Dunnyneill Island Camp – Strangford Lough

Ahoy me Hearties 😀

It’s been a while since my last Mini-Adventure (Errigal) and I have had the idea of an Island Camp mulling about in my head for well over three years so, this was going to be the year to give that idea an airing!

My thoughts of Island Camping all began during my winter project of 2012 when I restored an old Canadian Canoe (Full project can be viewed here), but alas, I just never seemed to find the time to get an island camp squeezed in.

I still have the canoe, and have enjoyed many great days out on various loughs, lakes and rivers including the River Blackwater, Lagan, Bann, Quoile, Strangford Lough and Lough Neagh, but I have since acquired something a bit bigger than the canoe and there was no way I was letting another year slip by with my idea of camping on an island remaining a pipe-dream!

My new vessel is a small open top speed boat which became my “Spring Project” of 2016. After a bit of tidying up, this was the craft that was going to help me achieve my goal of camping on a remote island like a castaway:


The island that I planned to call home for an evening was, as the title suggests, Dunnyneil Island in Strangford Lough. It is one of the most exposed islands situated in the middle of the lough but close enough to the Portaferry/Strangford Narrows to be subject to quite a rip-tide around its shores.

This is how it looks in Google Earth and you can see its exact location in Google Maps by clicking here:


For a bit of historic information about the island you can have a read of this BBC Article entitled Dogs, booze and bling: Northern Ireland’s medieval shopping mall:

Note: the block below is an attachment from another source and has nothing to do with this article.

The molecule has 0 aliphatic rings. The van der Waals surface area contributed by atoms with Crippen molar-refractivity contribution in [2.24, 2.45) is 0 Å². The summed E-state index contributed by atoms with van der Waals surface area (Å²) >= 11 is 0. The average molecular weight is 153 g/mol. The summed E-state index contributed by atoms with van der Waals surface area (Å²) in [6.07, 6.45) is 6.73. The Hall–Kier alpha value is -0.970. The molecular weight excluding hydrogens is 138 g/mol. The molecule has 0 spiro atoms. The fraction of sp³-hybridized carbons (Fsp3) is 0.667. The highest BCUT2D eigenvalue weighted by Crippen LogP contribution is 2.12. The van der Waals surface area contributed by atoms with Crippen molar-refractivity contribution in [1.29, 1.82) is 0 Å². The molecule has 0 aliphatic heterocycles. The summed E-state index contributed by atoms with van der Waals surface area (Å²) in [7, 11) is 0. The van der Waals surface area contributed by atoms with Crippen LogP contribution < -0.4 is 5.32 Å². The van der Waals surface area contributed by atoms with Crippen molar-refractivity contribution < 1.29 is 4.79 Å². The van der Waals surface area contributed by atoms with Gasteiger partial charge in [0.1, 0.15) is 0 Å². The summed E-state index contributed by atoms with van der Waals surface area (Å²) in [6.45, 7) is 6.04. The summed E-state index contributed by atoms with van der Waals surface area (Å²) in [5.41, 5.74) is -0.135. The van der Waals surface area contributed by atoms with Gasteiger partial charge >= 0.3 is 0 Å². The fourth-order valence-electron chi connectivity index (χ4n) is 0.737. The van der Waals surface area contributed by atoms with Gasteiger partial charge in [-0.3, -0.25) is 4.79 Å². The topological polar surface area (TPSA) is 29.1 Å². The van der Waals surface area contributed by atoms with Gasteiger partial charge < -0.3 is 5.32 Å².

Or, if your feeling a bit Nerdy and Archaeology or Palaeoecology is your thing, then you can peruse this 136 page QUB Study of the island at you leisure 😉


I set off from the harbour slipway in the town of Strangford on Friday evening. It was the hottest evening of the year but unfortunately with the heat came strong winds, with gust of up to 35mph. Not ideal when planning on tying a boat off an island all night but there was no way I was shying off before I had even got the boat wet. My plan was to launch, and get a better feel for the conditions away from the shelter of the harbour before deciding whether to throw the towel in until another time.

I set off around 19:00, which was later than I would have liked, but I had to wait for the tide to come in a bit so that I could get the boat off the trailer without too much fuss.


Once launched I did a final check of my kit, made sure I had the bungs in, and away I went to explore the unforgiving sea:


Out on the lough the sea was choppy, and I could feel the full force of the 35mph gusts, but there were very few white horses around and the boat was steady so I was happy to continue further towards the island. My plan was to get close to the island, find a suitable spot for landing later on in the evening, and then head back out to sea to do a spot of fishing and catch a starter for my dinner.

It didn’t take long to track down a few Mackerel and then heading back to the island I was met with the awesome sight of it being framed with a rainbow, and I knew the night was going to be one to remember: